A Texas federal judge recently laid a path allowing for-profit businesses to use religion as a shield against LGBT anti-discrimination claims, but attorneys and academics question whether it’ll survive appellate review or make its way to the U.S. Supreme Court.
The Oct. 31 decision will likely be appealed to the U.S. Court of Appeals for the Fifth Circuit, observers said. But they disagreed on which parts of the 70-page ruling the appellate court, which is dominated by Republican-appointed judges, would keep or throw out.
“The appeal could go off on any one of several side issues,” said University of Virginia School of Law professor Douglas Laycock, a religious liberty legal scholar. “But if they reach the merits, I think the Fifth Circuit is likely to affirm.”
Others said the appeals court could take a different approach in the case, which was brought by health-care provider Braidwood Management Inc. and Bear Creek Bible Church, to challenge U.S. Equal Employment Opportunity Commission enforcement of Title VII following Bostock. The two entities sought carveouts from the expansion of civil rights protections for LGBT workers.
“While I firmly believe that the decision is so bad and contains so many errors that even the Fifth Circuit will reverse at least in part, what exactly they do, and the calculations thereafter are an unknown,” said Gregory Nevins, senior counsel for Lambda Legal, which litigates on behalf of the LGBT communities.
And while the Supreme Court in recent years has taken on clashes between religious rights and LGBT anti-discrimination protections, it’s not certain the justices would accept this particular case if it reaches them.
“There are some very familiar arguments that we have seen from conservative legal groups that have worked very hard to radically expand what religious freedom means under the law,” said Katy Joseph, director of policy and advocacy for the Interfaith Alliance, a group focused on keeping religion and government separate. “This is only the beginning.”
The EEOC declined to comment on the ruling. Attorneys representing Braidwood and Bear Creek didn’t respond to emailed requests for comment. Lawyers for the Justice Department, which represents the commission, also didn’t respond to inquiries.
Difficult to Predict
Laycock said it’s challenging to predict what the Supreme Court might do if it heard the case.
“The Supreme Court has been edging up to this issue,” he said in an email. “They may not take the case. If they do, I think the churches will win.”
The churches have an exemption under Title VII that “can easily be, and should be, interpreted to cover this case,” he said. For-profit businesses might be harder to predict, but have a chance as well.
The Religious Freedom Restoration Act can be raised by “closely held” businesses—those owned and operated by a small number of people—as a defense to government action that burdens their religious exercise.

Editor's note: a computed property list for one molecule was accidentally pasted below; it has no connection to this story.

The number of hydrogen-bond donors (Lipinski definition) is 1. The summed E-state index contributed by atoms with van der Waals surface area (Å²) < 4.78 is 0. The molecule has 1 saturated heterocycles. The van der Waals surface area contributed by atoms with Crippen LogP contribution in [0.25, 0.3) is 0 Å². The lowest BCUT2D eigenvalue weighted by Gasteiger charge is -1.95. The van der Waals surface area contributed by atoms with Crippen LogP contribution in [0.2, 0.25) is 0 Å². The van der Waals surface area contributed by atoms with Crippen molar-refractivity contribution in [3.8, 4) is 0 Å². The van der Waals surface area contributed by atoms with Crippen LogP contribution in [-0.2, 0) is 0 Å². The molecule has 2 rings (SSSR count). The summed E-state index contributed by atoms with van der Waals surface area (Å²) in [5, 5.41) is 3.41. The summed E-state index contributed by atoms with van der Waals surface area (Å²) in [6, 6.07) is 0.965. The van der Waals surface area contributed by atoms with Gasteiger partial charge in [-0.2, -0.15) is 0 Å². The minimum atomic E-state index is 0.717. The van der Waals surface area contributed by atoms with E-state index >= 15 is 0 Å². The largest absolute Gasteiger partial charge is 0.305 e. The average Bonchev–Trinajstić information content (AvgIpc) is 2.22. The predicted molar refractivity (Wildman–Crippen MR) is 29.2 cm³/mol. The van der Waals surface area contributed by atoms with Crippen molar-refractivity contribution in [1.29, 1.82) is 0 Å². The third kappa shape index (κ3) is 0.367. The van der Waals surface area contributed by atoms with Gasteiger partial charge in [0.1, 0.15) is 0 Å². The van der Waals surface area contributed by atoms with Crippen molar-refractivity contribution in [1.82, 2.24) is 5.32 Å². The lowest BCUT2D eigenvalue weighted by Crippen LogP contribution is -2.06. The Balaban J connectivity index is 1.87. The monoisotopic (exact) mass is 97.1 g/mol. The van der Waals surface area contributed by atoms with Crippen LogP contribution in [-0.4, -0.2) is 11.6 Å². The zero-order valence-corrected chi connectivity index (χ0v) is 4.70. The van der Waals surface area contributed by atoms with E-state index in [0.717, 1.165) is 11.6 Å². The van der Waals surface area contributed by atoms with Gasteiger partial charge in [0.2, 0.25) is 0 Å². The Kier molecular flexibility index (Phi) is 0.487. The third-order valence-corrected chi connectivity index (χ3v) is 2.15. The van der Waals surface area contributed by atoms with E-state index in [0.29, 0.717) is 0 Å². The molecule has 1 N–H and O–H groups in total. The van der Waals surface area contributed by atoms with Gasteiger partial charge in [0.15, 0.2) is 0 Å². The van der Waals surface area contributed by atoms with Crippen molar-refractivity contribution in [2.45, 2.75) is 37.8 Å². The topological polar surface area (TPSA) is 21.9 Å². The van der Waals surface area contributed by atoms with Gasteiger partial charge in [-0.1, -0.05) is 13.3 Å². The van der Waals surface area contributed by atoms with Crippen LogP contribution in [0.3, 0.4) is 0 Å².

“It doesn’t matter to RFRA whether the law is neutral and generally applicable. If it burdens the claimant’s religious exercise (and this clearly does), the question is whether the law serves a compelling government interest by the least restrictive means,” he said.
David Lopez, a law professor at Rutgers University and former EEOC general counsel, said it’s too early to say whether the Supreme Court would consider the issue—the Fifth Circuit must first weigh in.
“I thought it was too dismissive of the public interest, compelling interest, in terms of eradicating discrimination,” he said of O’Connor’s ruling. “That’s not a remarkable proposition—the court treated it as a remarkable proposition that needed to be defended.”
Lopez also pointed out that the Sixth Circuit previously dismissed the notion of a RFRA carveout, saying that “many people looked at the way they reasoned that as spot-on.”
The Sixth Circuit’s ruling came in an EEOC transgender discrimination lawsuit against a Michigan funeral home—one of the cases the Supreme Court eventually considered in Bostock. The Cincinnati-based appeals court found that the civil rights agency had a compelling interest to eradicate employment bias, and that its enforcement of Title VII was the least restrictive means of achieving that interest.
Bostock, however, didn’t address the RFRA issue. Absent controlling precedent, the question of whether the government has a compelling interest “irreducibly” boils down to a judge’s discretion, said Nathan Chapman, a law professor at the University of Georgia who focuses on religious liberty.
The closest Supreme Court precedent is its 1983 ruling in Bob Jones University v. U.S. that the government has a compelling interest in eradicating race discrimination in higher education, Chapman said. But that case involved the university losing tax-exempt status for its race-based policies, and lawyers for religious employers are sure to point out the distinction between that application and Title VII’s prohibitions, he said.
‘Motivated by Faith’
One of many “flaws” in O’Connor’s ruling, according to Lambda Legal’s Nevins, is how it defined a class of “Religious Business-Type Employers.”
The judge described those employers as being motivated by faith, but lacking a religious purpose in their incorporating documents. Certifying that class could open up the floodgates for businesses claiming to fall under that category, Nevins said.
“This will be a rich vein to tap for civil procedure professors for decades to come,” Nevins said.
Overall, Lopez doesn’t think the ruling is defensible.
“I think it creates a pretty big carveout that certainly wasn’t contemplated,” he said.